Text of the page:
Problems with mounting

KalaJ

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3 March 2013
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Hi, newbie and first post but need some advice.

I'm in my late 30's and up until a month ago I hadn't ridden for 10 years. I've never owned my own horse but rode pretty much 2/3 times a week from the age of 8 to 20. So, I got talking to lady that needed help with her horse, met the horse 4 weeks ago and i'm hooked again lol.

It was going fairly well up until the 4th time I rode when we had a fairly bad incident whilst mounting, we are still not 100% sure what happened but I had just got on, hadn't even got my foot in the stirrup when she started walking backwards, reared, slipped and went down with me still on. I kind of threw myself of to the side and she got up of her own accord about 5 seconds later. It was horrible, we were both fine but very very shaken.

So fast forward to this week, the lady that owns her has gone on holiday, all going well until day two when I went up to ride her and I just could not get on, every time I put my foot near the stirrup she moved off or swung around, someone tried to hold her for me but she did a little mini rear so I gave up.

I want to ride her this week as got time off work but I just don't know what to do for the best. I'm thinking lunge her for a bit and then try and get on?

Opinions please
 
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I wouldn't even try. As you haven't mentioned it, I am guessing the horse hasn't had any checks from vet, physio etc after it fell? Not only could it have been pain that caused the issue to start, there's a good chance its hurt itself falling with you. Imo until the horse has had pain ruled out, nobody should be riding it. And if its a behavioral issue its not really your problem to overcome. I also think the owner is either a bit clueless herself, or just taking advantage, to leave a novice who hasn't been involved for 10yrs with her horse whilst she swans off on holiday. Especially a horse that has an unresolved pain (or less likely behavioral issue). Not only for the sake of the horses comfort, but for your own safety, please don't try to mount it until it has been seen by a vet &/or physio, & you have someone more experienced/ scrupulous than the owner present, & have seen it mounted easily by someone else. If that horse goes over again & lands on you, you could be talking serious injury or death. And the owner really is either completely inexperienced/stupid, or very uncaring to take such a massive gamble with your safety.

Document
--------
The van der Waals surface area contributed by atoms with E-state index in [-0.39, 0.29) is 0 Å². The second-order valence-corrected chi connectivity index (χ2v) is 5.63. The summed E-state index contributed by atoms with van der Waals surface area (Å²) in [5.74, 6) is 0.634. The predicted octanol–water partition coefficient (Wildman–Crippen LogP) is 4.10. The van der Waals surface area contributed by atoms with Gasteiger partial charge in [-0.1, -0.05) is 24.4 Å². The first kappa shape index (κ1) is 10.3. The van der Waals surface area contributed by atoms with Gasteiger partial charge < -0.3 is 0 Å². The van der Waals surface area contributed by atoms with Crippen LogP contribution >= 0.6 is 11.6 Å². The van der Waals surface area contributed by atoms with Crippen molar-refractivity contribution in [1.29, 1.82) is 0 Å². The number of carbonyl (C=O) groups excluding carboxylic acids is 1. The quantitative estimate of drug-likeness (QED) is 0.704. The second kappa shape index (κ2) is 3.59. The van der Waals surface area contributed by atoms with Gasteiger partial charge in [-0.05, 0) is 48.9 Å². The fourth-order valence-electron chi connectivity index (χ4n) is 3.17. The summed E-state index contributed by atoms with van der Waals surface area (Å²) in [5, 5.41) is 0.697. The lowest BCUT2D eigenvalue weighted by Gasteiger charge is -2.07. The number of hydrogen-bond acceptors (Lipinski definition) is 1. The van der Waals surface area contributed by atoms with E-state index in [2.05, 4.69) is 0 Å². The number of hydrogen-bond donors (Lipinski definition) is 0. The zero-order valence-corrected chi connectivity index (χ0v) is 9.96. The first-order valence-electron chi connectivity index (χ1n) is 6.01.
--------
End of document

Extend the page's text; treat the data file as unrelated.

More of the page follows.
KalaJ

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Sorry, I should have said in previous post, she was checked after the fall and I have ridden her twice since then and the owner has ridden her 3/4 times too
 

KalaJ

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I wasn't there when she was checked but I believe it was a vet who checked her teeth and back. The only thing that we can put it down too was maybe the saddle cloth was not straight and maybe pinched her back as when we took the saddle off there was an area that looked ruffled unlike the rest of her hair which was smooth.......in fairness we just don't know, there were 2 other people on the yard that saw what happened and they were puzzled too.

If it was a back problem then surely this would have been an issue the other times I rode?
 
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Not necessarily, if it is pain, depending on the cause, its possible to have good & bad days. If vet didn't find anything, I would want referring to a physio. And the saddle fit checking. Although horses can take the mick with strangers to see how far they can get, I would expect a bit of fidgeting or walking off, rearing is extreme enough for me to think pain. Sorry to be personal, but only other cause that springs to mind is if you are significantly bigger/heavier than the owner &/or don't mount very lightly? In which case possibly that caused the initial walking off, if you then were holding reins tightly it would cause her to walk backwards, & then a combination of your weight & you being unbalanced caused the fall. Or, horse is very unbalanced in general & you being unbalanced mounting caused it. However, unless you are lots bigger than the owner, &/or mount heavily, I'd still work on the basis its pain.